I see ecohydrology as the observationally-driven discipline (but not exclusively as there are very interesting and key modeling studies in the area) that help us understand how water interacts with natural ecosystems. I particularly like the strong emphases on the hypothesis-based approach in ecohydrology always focusing on understanding processes and controls.
What are your undergraduate and graduate degrees in?
I received my BSc degree in Meteorology (2002) while carrying out field research in a sugarcane plantation and woodland savannah in Sao Paulo state. My MSc degree is in Agricultural Systems Ecology (2005) also at the University of Sao Paulo and my project was about the impact of regional Amazon deforestation due to planned road paving on the hydrological cycle using an atmospheric model. I have a PhD degree in Hydrology at the University of Arizona (2010) and I studied how to improve land models using in situ observations from flux towers in the Amazon basin.
How did you arrive at working in/thinking about ecohydrology?
During my first undergraduate year, I was very fortunate to get involved with fieldwork. The research in my department tended to focus more on modeling studies (numerical weather prediction and regional atmospheric modeling) but I found my way to go out and start taking measurements of soil moisture and soil respiration in sugarcane and woodland sites maintained by my undergraduate advisor. This was also my first interaction with literature focusing on ecology and biosphere-atmosphere interactions and I absolutely loved it! Knowing that the land could essentially influence the meteorology of a region blew my mind, and after that I decided that was going to be my research area of interest. The hydrology side came a few years later when working on my MSc research which looked at all components of the regional hydrological cycle affected by the Amazon deforestation. Now, given the background I acquired over the years I consider myself as an ecohydrometeorologist (it is even funnier when saying that to a family member).
What do you see as an important emerging area of ecohydrology?
I can highlight two areas: Big data analysis and clever ways to design and maintain experimental facilities in the long-term! We are now collecting an unimaginable volume of environmental data with new technologies from drones to remote sensing satellites. In addition, traditional catchment hydrology and meteorological modeling applications have been converging in the recent past allowing for high- (or even used hyper-) resolution simulations covering countries, continents, and even the whole Earth, requiring more and more datasets. Making sense of all these data will be challenging: looking for patterns or controlling factors in order to better understand key processes related to how water is stored or leaves each component of the hydrological cycle. On the other hand, the complexity of such hydrometeorological models sometimes undermines the detection of clear environmental controls (too many processes happening simultaneously) and I still believe that simplified models (simple hypothesis-based and specific) are useful tools, especially when reaching audiences outside academia. We, ecohydrologists, will also need to come up with clever ideas for regional- and even continental-scale long-term monitoring especially these days when available funding is limited for experimental research. Maybe thinking of network of networks, citizen’s network, mobile observational platforms that have autonomy to decide where and when to go and collected data depending on the event happening.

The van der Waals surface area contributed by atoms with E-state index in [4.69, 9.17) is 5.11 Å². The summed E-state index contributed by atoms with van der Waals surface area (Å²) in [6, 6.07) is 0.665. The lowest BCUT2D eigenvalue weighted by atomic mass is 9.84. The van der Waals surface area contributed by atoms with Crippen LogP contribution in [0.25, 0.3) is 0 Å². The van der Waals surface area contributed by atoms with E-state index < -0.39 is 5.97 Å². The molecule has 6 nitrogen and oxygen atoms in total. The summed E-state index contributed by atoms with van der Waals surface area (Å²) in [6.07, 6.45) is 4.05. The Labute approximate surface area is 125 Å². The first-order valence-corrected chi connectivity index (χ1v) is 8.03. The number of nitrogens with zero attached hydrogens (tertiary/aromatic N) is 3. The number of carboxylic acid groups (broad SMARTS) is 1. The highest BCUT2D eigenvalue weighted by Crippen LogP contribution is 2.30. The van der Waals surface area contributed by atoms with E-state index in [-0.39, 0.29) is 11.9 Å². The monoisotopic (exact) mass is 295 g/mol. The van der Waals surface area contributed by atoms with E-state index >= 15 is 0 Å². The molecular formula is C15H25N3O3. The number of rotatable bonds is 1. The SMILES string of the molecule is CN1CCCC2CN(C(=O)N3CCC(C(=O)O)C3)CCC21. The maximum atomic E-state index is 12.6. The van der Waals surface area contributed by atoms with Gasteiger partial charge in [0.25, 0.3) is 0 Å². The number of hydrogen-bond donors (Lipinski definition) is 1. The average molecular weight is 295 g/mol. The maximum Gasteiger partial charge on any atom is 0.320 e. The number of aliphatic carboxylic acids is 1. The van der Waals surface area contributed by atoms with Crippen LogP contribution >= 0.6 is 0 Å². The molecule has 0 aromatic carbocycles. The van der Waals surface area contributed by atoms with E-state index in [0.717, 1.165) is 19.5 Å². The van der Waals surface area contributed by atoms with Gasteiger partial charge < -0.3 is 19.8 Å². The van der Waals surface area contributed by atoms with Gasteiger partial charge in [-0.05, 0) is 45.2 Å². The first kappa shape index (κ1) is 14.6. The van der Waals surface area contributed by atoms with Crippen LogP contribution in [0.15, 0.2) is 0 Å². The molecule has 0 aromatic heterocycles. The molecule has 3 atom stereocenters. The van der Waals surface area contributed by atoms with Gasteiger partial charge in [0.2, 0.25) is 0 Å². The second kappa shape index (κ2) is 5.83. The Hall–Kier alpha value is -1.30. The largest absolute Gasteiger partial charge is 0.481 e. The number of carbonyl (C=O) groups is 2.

Do you have a favorite ecohydrology paper? Describe/explain.
I have two papers that really showed me the importance of ecology in hydrology and meteorology. I am not sure whether they would be classified as ecohydrology papers but they certainly showed the links between the hydrological components and the biosphere. I was still an undergraduate student when I first read these papers. The first one is the paper by Nobre et al. (1991) showing what happens to the hydroclimate over the entire Amazon basin if the rainforest is completely replaced by pasturelands. I like to see how the land cover maps were coarsely prescribed at that time and reading it always reminds me how much progress we have made to be able to monitor and predict the dynamics of the basin at a much higher spatial resolution now. The other one is a two-part paper by Sellers et al. (1996a,1996b) and describes the Simple Biosphere Model version 2 (SiB2). I spent so much time reading these papers the first time, to really understand how biosphere and atmosphere interact at the land surface; the description of the stomatal conductance parameterization is my favorite section of the paper, where I could really see the contribution from biology and ecology to hydrology and meteorology.
What do you do for fun (apart from ecohydrology)?
I absolutely love spending time with my 9 year old daughter on weekends. We go for bike rides or parks, and sometimes play board games at home (it can get a bit rainy in the UK). I also go for nature or coastal walks with my family on weekends (the UK countryside and coast is really beautiful). I have recently start enjoying more and more reading manga and watching Japanese anime, and occasionally I play my drums (big Ramones and Dave Matthews Band fan). I also enjoy meditating and playing old video games (I’ve got a classic NES at home which is fun and always brings good memories).